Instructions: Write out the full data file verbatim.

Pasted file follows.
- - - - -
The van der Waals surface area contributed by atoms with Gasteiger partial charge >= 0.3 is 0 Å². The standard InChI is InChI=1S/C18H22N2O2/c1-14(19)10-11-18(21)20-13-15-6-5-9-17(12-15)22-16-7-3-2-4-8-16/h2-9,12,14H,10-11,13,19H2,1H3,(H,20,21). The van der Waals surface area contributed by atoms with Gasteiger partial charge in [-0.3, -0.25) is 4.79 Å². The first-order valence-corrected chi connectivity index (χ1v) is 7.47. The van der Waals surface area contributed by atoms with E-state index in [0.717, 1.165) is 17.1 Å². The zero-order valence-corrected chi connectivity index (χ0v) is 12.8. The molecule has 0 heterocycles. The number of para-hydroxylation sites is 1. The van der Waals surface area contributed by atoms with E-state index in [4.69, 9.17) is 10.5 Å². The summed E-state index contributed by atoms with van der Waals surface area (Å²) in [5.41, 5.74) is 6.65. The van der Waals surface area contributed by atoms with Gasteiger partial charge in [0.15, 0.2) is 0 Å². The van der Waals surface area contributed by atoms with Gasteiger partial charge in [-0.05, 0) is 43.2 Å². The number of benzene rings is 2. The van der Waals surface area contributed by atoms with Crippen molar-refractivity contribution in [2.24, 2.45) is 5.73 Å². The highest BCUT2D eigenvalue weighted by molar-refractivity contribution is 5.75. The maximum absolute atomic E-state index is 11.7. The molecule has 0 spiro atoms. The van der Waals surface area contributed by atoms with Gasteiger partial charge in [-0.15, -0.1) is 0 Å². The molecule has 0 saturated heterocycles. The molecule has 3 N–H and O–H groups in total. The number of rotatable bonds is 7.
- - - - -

The van der Waals surface area contributed by atoms with Gasteiger partial charge >= 0.3 is 0 Å². The standard InChI is InChI=1S/C18H22N2O2/c1-14(19)10-11-18(21)20-13-15-6-5-9-17(12-15)22-16-7-3-2-4-8-16/h2-9,12,14H,10-11,13,19H2,1H3,(H,20,21). The van der Waals surface area contributed by atoms with Gasteiger partial charge in [-0.3, -0.25) is 4.79 Å². The first-order valence-corrected chi connectivity index (χ1v) is 7.47. The van der Waals surface area contributed by atoms with E-state index in [0.717, 1.165) is 17.1 Å². The zero-order valence-corrected chi connectivity index (χ0v) is 12.8. The molecule has 0 heterocycles. The number of para-hydroxylation sites is 1. The van der Waals surface area contributed by atoms with E-state index in [4.69, 9.17) is 10.5 Å². The summed E-state index contributed by atoms with van der Waals surface area (Å²) in [5.41, 5.74) is 6.65. The van der Waals surface area contributed by atoms with Gasteiger partial charge in [0.15, 0.2) is 0 Å². The van der Waals surface area contributed by atoms with Gasteiger partial charge in [-0.05, 0) is 43.2 Å². The number of benzene rings is 2. The van der Waals surface area contributed by atoms with Crippen molar-refractivity contribution in [2.24, 2.45) is 5.73 Å². The highest BCUT2D eigenvalue weighted by molar-refractivity contribution is 5.75. The maximum absolute atomic E-state index is 11.7. The molecule has 0 spiro atoms. The van der Waals surface area contributed by atoms with Gasteiger partial charge in [-0.15, -0.1) is 0 Å². The molecule has 0 saturated heterocycles. The molecule has 3 N–H and O–H groups in total. The number of rotatable bonds is 7.